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50 years later, mercury still takes toll in Japan

Itsuko Mori and her husband, Akinori, cleared their nets during a morning of fishing in Minamata Bay. Both are suffering from symptoms of mercury poisoning, painful hand and leg aches, and loss of feeling and coordination. Itsuko Mori and her husband, Akinori, cleared their nets during a morning of fishing in Minamata Bay. Both are suffering from symptoms of mercury poisoning, painful hand and leg aches, and loss of feeling and coordination. (DAVID GUTTENFELDER/ASSOCIATED PRESS)

SHIRANUI SEA, Japan - The dawn is still only a faint glow beyond distant mountains, but fisherman Akinori Mori and his wife, Itsuko, are already hard at work on their boat, reeling in nets of squid, fish, and crabs.

Nothing about this placid scene shows that Japan's worst environmental disaster unfolded here. Starting 50 years ago, whole neighborhoods were poisoned by mercury-contaminated fish from these waters. Thousands of people were crippled, and hundreds died agonizing deaths. Babies were born with horrifying deformities.

Today, the disaster known as Minamata Disease is only a dim memory to the rest of the world, and few outside Japan would recognize Chisso Corp. as the company that polluted Minamata Bay and the Shiranui Sea with deadly methylmercury.

But for Akinori, 62, and Itsuko, 58, and many others living along these craggy coasts, the disaster never ended. His father and both her parents suffered the ravages of the disease: blinding headaches, crippling loss of sensation in their limbs, insomnia, and dizzy spells.

Both Akinori and Itsuko increasingly feel the disease in their own bones as they age, painful hand and leg aches and loss of feeling and coordination from eating tainted fish as children.

"Now it's starting in my hands and fingers," said Itsuko as she picked strips of seaweed from her nets in the morning sun. "They're turning white and are all bent."

Like the Moris, Japan has never fully recovered. Indeed, the disease played a large role in creating the Japan of today, giving birth to the environmentalist movement here. And like the Chernobyl nuclear meltdown and the Union Carbide chemical disaster in Bhopal, India, the disaster became an international cause.

It also forced the country to face up to the price of the industrial miracle it built out of the wreckage of World War II, encouraged other victims of such negligence to sue for redress, and forced authorities to be much more attentive to protecting the public from the mistakes of Japan Inc.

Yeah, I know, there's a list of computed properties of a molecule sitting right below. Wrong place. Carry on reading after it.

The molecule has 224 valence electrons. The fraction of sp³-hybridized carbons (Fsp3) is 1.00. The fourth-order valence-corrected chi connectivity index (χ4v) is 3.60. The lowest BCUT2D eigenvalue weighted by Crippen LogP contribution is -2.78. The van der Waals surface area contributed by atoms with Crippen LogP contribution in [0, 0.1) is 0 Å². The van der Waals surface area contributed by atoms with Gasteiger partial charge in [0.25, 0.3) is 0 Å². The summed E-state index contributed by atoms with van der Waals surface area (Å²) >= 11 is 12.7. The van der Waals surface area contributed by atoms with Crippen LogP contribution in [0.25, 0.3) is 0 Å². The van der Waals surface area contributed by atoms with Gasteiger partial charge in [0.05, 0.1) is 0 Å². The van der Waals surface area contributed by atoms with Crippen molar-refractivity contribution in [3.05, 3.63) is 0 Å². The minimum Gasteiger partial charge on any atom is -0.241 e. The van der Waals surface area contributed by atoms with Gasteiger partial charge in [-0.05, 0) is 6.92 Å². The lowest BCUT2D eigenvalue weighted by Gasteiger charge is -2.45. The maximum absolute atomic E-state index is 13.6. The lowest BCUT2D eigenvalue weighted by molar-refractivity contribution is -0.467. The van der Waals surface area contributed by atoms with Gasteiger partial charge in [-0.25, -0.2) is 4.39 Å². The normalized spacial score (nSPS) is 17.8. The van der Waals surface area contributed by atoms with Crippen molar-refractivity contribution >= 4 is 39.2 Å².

But the struggle is far from finished. At least 2,000 victims have died. Even now, courts are forcing the government to recognize more victims, which some estimate at as many as 30,000. Many are confined to wheelchairs or bed, complaining that diagnosis and treatment are inadequate.

Lawsuits continue, but the government refuses to conduct an epidemiological study to determine the full scope of poisoning.

From the beginning, Minamata Disease was a malady no one wanted to talk about. Victims hid, shunned by neighbors who feared the illness was contagious. Fishermen suffered in silence, terrified that word of the disease would wreck their livelihood.

Economics insulated the culprit from blame for dumping methylmercury during production of the chemical acetaldehyde, used to manufacture products including pharmaceuticals.

In the 1950s, Chisso was a shining triumph in Japan's push for postwar economic development, and it held both bureaucrats and Minamata locals in awe. For more than a decade, the company refused to accept responsibility for the poisoning.

Bent on industrial growth at any cost, the government did what it could to keep news of the disease quiet. Chisso rerouted its wastewater to try to hide the source of the poisoning, thereby polluting a much larger area. The company continued to dump mercury in the waters until 1968.

"The whole country was so caught up in high growth . . . that it was easy to overlook things," said Timothy George, a historian at the University of Rhode Island and author of "Minamata: Pollution and the Struggle for Democracy in Postwar Japan."

Chisso first offered "sympathy money" to small numbers of victims and fishing cooperatives in 1959, though it denied culpability. After the government declared the company at fault, Chisso had to pay much larger compensation in the 1970s. Additional victims received money in the 1990s.

Still, critics say the collusion between government and industry continues. The government, for instance, severely limited the number of victims eligible for the largest of the compensation packages - only 2,960, including nearly 700 from a separate mercury poisoning case involving a different company in northern Japan. Of those, 2,078 have died.

The legal battle continues. In a landmark decision, the Supreme Court ruled in 2004 that the government was responsible for the spread of the disease.

Since then, an additional 12,000 people have become eligible for medical assistance, though not full certification, and the government is working on a plan to expand compensation to more than 5,000 others demanding recognition.

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